We all love delightfully delicious euphemisms, but we do not all know the source of some of our favorite phrases. Here are a few more tidbits to add to your supper conversation.
The sources of many of the entries are the Oxford English Dictionary, A Dictionary of Slang and Unconventional English, and A Classical Dictionary of the Vulgar Tongue.
“Nursing Home” is our first one. First, nursing often takes the form of tender caring and listening to the same story told over and over in such a facility. Meanwhile, this is a medical institution, not a “home.” The phrase “nursing home” comes to us from Britain. H. L. Mencken provides us with the phrase in The American Language, Supplement I, dating it from 1945. “Eldercare” also rings with euphemistic tones. Also, no one “dies” in a nursing home. The person passes, expires, or is simply gone.
“‘Holy cow!’ (and similar) is an exclamation of surprise used mostly in the United States, Canada, Australia and England. It is a minced oath or euphemism for ‘Holy Christ!’ Holy Cow! dates to at least 1905. The earliest known appearance of the phrase was in a tongue-in-cheek letter to the editor: “A lover of the cow writes to this column to protest against a certain variety of Hindu oath having to do with the vain use of the name of the milk producer. These profane exclamations, ‘holy cow!’ and, ‘By the stomach of the eternal cow!’ The phrase was used by baseball players at least as early as 1913 and probably much earlier. The phrase appears to have been adopted as a means to avoid penalties for using obscene or indecent language and may have been based on a general awareness of the holiness of cows in some religious traditions.
“From the Dictionary of American Slang (1960): ‘Holy Buckets!’ Equiv. to ‘Holy cats!’ or ‘Holy Mike!’ both being euphemisms for ‘Holy Christ!’. This term is considered to be very popular among teenagers, and most teens claim it is definitely a very popular phrase. It is also the common oath and popular exclamation put into the mouths of teenagers by many screenwriters, and, is universally heard on radio, television, and in the movies. It was first popularized by the “Corliss Archer” series of short stories, television programs, and movies, which attempted to show the humorous, homey side of teenage life.’ Expressions such as ‘Holy buckets!’, ‘Holy underwear!’, etc., also employ a play-on-words, ‘holy’ implying ‘riddled with holes’.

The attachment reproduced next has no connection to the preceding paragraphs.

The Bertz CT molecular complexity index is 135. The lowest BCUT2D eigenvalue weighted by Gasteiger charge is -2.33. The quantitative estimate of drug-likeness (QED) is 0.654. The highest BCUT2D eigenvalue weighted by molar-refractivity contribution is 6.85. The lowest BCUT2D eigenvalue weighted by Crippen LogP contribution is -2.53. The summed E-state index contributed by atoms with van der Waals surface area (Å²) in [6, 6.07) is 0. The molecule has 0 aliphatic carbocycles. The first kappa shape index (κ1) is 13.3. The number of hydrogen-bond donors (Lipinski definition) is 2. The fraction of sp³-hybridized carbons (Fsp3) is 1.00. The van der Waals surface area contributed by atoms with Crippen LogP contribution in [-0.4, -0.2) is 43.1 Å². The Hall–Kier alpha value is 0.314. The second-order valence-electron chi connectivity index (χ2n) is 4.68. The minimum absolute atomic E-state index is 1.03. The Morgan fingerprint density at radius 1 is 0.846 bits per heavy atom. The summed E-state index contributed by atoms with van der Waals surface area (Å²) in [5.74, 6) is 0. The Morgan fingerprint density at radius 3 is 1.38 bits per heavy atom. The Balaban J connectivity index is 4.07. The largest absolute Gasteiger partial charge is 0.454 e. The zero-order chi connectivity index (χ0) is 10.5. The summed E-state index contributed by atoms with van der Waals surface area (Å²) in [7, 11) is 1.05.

“Paul Beale (1985), however, in revising Eric Partridge’s A Dictionary of Catch Phrases: British and American, from the Sixteenth Century to the Present Day cites a different origin: ‘The original ‘Captain Marvel’ and ‘Batman’ oaths, ‘holy (something harmless),’ were in turn spoofed in the later 20th century by whatever seemed relevant to the situation. Nigel Rees, in Very Interesting… But Stupid: Catchphrases from the World of Entertainment, 1980, instances ‘holy flypaper!’, ‘holy cow!’, ‘holy felony!’, ‘holy geography!’, ‘holy schizophrenia!’, ‘holy haberdashery!’, etc., and adds, ‘The prefix ‘holy’ to any exclamation was particularly the province of Batman and [his boy assistant] Robin, characters created by Bob Kane and featured in best-selling comic books for over thirty years before they were portrayed by Adam West and Burt Ward in the TV film series. ‘